Ice-Blog: German research station celebrates birthday in Arctic Norway

DW-banner25 years ago, Germany set up its own Arctic research station in the tiny settlement of Ny Alesund, in the Svalbard archipelago.

Today, 11 countries run research stations there. Arctic research is a very international operation, and countries share the facilities available in Ny Alesund, one of the northernmost settlements in the world.

Iceblogger interviews a scientist outside Germany’s Koldewey Station, back in 2007. (Irene Quaile/Deutsche Welle)
Iceblogger interviews a scientist outside Germany’s Koldewey Station, back in 2007. (Irene Quaile/Deutsche Welle)

Germany and French now run a joint station, known as the AWIPEV station, after the polar institutes of the two countries. The rest is in this picture gallery, which I put together  to mark the station’s “silver jubilee”.

It combines pictures from several visits I made to the station in recent years and some background about what happens up there in the “high north”.

SLIDESHOW:

25 years of German research in the Arctic

View from Mount Zeppelin over the Kongsfjord, Svalbard, above Ny Alesund research village. (Irene Quaile/Deutsche Welle)
View from Mount Zeppelin over the Kongsfjord, Svalbard, above Ny Alesund research village. (Irene Quaile/Deutsche Welle)

DW-L-RGB-10px-left

Related stories from around the North:

Canada:  Experts call for collaboration on Arctic fisheries research, Radio Canada International

Finland:  Will climate change remove dry land between Finland and Sweden?, Yle News

Greenland: New model predicts flow of Greenland’s glaciers, Alaska Dispatch News

Norway: New Arctic industry research program in Fram Centre underway, Barents News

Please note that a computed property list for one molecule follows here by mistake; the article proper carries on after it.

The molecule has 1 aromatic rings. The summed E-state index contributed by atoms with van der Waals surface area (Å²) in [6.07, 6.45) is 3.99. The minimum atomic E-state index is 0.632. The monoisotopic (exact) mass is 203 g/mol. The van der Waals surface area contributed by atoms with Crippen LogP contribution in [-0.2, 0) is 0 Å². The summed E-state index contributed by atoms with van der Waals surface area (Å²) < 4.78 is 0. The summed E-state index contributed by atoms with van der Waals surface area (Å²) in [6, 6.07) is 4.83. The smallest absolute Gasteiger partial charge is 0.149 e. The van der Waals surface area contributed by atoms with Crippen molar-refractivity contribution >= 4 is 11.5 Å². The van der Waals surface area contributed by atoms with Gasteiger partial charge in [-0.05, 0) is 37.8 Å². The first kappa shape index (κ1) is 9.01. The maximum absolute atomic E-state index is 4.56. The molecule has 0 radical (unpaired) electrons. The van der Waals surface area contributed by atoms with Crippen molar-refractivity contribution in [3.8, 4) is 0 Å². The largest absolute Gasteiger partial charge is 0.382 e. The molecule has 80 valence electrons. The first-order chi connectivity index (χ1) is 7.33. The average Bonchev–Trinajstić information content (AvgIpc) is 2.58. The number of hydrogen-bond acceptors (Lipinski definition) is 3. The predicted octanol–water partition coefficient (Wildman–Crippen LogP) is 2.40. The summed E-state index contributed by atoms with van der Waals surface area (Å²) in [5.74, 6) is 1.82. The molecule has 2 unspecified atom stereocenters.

Russia:  Russia establishes new Arctic research centre in Archangelsk, The Independent Barents Observer

Sweden: Canada & Sweden cooperate on Arctic science, Eye on the Arctic

United States: NASA projects tracking changes in Alaska’s glaciers and Arctic atmosphere, Alaska Dispatch News

Irene Quaile

Irene Quaile

Scots-born journalist Irene Quaile has been specialising on the Arctic since 2007, when she made her first visit to Svalbard as part of an international media project for the International Polar Year and found herself “hooked” on the icy north. As environment and climate change correspondent for Germany’s international broadcaster until November 2019, she has travelled to the Arctic regions of Scandinavia, Alaska and Greenland, making radio and online features on climate change and its impact on ecosystems and people, and on the inter-links between the Arctic and the global climate. Irene has received several international awards, including environment gold awards from the New York International Radio Festivals and the United Nations. During a trip to the Alaskan Arctic in 2008, she created The Ice Blog. Read Irene Quaile's articles

Do you want to report an error or a typo? Click here!

Leave a Reply

Note: By submitting your comments, you acknowledge that Radio Canada International has the right to reproduce, broadcast and publicize those comments or any part thereof in any manner whatsoever. Radio Canada International does not endorse any of the views posted. Your comments will be pre-moderated and published if they meet netiquette guidelines.
Netiquette »

Your email address will not be published. Required fields are marked *